A new research report from SentinelOne exposes a SEO poisoning attack campaign that hijacks brand names in paid search ads.
SentinelOne has reported an increase in malicious search engine advertisements in recent weeks. The researchers explain that attackers using search engine optimization poisoning are generally more successful “when they SEO poison the results of popular downloads associated with organizations that do not have extensive internal brand protection resources.”
What is an SEO poisoning attack?
SEO poisoning attacks consist of altering search engines results so that the first advertised links actually lead to attacker controlled sites, generally to infect visitors with malware or to attract more people on ad fraud. SentinelOne provided an example of a recent SEO poisoning campaign in their report.
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The Blender 3D SEO poisoning campaign
A routine search on Google’s search engine for the brand name Blender 3D, an open-source 3D graphics design software, provided the following results on Jan. 18, 2023 (Figure A):
A user who doesn’t read the URL closely or is unsure of the exact URL of the software might click on any of those attacker-controlled domains, which could result in a compromise.
The malicious top result blender-s.org is a near exact copy of the legitimate website from Blender, yet the download link does not lead to a download on blender.org but to a DropBox URL delivering a blender.zip file.
The second malicious website at blenders.org is similar: It shows a near perfect copy of the legitimate Blender website, yet the download link leads to another DropBox URL, also delivering a blender.zip file.
The third and last malicious website is also a copy of the legitimate one, yet it provides a Discord URL and delivers a file named blender-3.4.1-windows-x64.zip.
The SEO poisoning payloads
The zip files which are downloaded from Dropbox contain executable files. The first one immediately raises suspicion as it shows an invalid certificate from AVG Technologies USA, LLC (Figure B) which has been already observed as being used by other malware including the infamous Racoon Stealer.
It is also worth mentioning that the zip file has a size that is less than 2 MB, but the executable file extracted from it is close to 500 MB. This is probably an attempt to bypass some security solutions who do not analyze such big files.
According to VirusTotal, the malware might be the Vidar malware (Figure C), an information stealer with the ability to steal financial information, passwords and browsing history from browsers, password managers and cryptocurrency wallets.
The second zip file, unknown to VirusTotal, might be similar, as the zip file has the same size and has been created five minutes after the first one. The final file, downloaded from Discord, contains an ISO file that is probably also malicious.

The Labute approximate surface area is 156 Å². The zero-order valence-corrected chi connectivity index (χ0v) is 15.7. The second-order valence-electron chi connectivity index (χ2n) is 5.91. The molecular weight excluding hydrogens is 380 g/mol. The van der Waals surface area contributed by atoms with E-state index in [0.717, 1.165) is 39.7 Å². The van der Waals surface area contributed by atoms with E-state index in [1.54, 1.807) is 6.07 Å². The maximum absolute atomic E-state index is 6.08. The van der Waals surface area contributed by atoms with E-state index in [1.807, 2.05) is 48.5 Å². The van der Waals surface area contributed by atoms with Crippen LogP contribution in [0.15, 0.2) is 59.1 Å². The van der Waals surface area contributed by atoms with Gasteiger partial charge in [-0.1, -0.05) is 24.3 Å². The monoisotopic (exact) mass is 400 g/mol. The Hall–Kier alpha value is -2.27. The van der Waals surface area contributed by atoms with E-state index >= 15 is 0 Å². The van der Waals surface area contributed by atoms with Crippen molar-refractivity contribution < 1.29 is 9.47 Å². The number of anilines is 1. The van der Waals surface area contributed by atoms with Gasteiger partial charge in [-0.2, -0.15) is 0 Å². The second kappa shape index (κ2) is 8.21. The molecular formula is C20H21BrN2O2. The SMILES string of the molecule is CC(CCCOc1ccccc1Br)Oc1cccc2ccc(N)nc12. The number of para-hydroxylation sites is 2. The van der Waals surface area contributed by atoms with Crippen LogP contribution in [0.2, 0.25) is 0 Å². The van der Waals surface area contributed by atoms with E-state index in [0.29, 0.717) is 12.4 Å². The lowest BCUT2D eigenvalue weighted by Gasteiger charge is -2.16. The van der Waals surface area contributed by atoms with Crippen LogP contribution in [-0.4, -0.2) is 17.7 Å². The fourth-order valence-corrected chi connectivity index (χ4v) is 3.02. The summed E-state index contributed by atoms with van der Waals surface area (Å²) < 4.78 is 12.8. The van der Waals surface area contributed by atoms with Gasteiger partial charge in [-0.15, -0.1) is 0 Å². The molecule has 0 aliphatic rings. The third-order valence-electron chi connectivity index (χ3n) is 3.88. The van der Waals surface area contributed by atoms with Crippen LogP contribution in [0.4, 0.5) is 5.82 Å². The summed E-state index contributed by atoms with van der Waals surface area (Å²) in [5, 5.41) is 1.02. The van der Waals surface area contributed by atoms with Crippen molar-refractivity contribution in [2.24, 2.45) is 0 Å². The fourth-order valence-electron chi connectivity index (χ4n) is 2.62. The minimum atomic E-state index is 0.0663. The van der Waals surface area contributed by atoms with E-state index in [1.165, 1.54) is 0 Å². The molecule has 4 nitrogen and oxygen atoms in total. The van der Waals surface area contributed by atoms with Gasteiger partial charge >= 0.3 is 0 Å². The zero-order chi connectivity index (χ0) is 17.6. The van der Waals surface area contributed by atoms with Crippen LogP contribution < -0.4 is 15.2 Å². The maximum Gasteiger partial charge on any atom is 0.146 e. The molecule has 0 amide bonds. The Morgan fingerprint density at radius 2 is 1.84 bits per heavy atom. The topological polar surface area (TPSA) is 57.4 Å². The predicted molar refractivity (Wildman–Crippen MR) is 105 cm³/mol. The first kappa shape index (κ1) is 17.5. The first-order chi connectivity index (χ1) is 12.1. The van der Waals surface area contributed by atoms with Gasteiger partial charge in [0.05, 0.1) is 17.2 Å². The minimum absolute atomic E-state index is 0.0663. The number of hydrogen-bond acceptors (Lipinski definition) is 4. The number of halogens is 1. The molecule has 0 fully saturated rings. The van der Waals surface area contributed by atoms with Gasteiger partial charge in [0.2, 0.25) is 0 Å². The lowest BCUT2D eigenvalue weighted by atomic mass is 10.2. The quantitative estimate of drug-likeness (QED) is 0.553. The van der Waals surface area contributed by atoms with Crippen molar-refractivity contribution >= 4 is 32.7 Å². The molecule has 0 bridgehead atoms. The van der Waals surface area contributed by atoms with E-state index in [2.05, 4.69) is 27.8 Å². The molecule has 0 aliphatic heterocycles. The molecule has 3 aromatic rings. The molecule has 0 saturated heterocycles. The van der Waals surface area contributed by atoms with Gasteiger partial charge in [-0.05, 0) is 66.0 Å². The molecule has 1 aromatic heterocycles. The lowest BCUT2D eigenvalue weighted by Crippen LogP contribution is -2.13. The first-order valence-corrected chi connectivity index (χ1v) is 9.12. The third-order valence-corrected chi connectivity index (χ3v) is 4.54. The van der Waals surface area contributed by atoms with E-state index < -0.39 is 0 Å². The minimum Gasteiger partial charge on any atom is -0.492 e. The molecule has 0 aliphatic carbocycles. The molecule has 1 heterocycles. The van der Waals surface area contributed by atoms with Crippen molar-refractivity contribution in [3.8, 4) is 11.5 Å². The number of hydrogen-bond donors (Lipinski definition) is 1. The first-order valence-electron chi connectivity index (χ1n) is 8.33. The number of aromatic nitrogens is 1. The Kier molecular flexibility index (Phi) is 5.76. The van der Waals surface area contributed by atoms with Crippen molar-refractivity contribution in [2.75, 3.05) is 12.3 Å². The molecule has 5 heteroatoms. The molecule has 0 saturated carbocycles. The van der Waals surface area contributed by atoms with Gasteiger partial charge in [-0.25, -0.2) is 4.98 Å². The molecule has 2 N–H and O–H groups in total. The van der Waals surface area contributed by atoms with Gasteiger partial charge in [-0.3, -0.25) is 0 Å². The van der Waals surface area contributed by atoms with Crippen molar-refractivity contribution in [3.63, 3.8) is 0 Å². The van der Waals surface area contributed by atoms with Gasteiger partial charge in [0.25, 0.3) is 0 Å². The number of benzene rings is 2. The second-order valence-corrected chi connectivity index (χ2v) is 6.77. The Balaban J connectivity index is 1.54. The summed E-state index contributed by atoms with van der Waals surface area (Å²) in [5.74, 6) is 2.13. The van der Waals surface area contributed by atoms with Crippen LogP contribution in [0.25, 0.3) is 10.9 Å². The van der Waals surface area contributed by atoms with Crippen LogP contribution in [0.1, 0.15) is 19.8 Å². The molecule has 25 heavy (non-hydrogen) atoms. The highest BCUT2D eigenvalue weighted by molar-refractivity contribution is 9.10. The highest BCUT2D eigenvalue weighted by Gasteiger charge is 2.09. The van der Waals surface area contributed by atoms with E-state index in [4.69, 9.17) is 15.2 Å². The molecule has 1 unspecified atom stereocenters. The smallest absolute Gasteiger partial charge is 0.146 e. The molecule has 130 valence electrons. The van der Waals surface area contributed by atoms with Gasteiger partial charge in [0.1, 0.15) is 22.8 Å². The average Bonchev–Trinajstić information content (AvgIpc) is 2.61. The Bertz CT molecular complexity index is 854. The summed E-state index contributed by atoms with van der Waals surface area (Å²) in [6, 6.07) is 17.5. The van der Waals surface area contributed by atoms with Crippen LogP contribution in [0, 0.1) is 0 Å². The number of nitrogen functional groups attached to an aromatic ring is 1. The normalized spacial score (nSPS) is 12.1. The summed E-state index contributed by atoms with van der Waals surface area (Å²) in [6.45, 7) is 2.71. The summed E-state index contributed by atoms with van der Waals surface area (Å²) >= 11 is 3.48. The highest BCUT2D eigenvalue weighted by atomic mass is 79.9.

Widening the attack surface
According to SentinelOne researchers, the threat actor behind the first two malicious websites are also responsible for dozens of other similar websites, always impersonating popular software such as Photoshop or remote access software.
All of those websites were quickly blocked by CloudFlare, whose services were used by the cybercriminals. Any user attempting to connect to the fraudulent websites is now shown a warning page from CloudFlare mentioning their phishy nature.
How to mitigate this threat and protect your company’s reputation
As mentioned, SEO poisoning attackers usually choose to impersonate popular products or brands in order to run their malicious operations. This has a huge impact on users, as they might end up being compromised by malware, which can lead to stolen data. Yet it also has a huge impact on companies, as the average user often does not understand this kind of fraud and in the end thinks that the real brand is responsible.
Companies with very popular products or brands should be careful about their brands and deploy security solutions to help them detect such fraud before it’s too late.
For starters, organizations should carefully check every new domain that is registered on the Internet that contains similarities with any of their brands or names. As fraudsters often register domain names that are very similar to the legitimate ones, it is possible to detect them within 48 hours in most cases, immediately analyze the situation and take action to mitigate the risk.
Companies can work on the legal side to have the fraudulent domains transferred to them when they can justify that a trademark infringement exists, but that might take a while. In the meantime, should any fraudulent content appear on the fraudulent domain, they might want to shut it down by contacting the hosting company, registrar or DNS provider to render the fraud unreachable.
Finally, companies can preventively register different variants of their legitimate domain names so that fraudsters can’t do so. However, this method takes energy and money, and not every company may want to go down this path.
Disclosure: I work for Trend Micro, but the views expressed in this article are mine.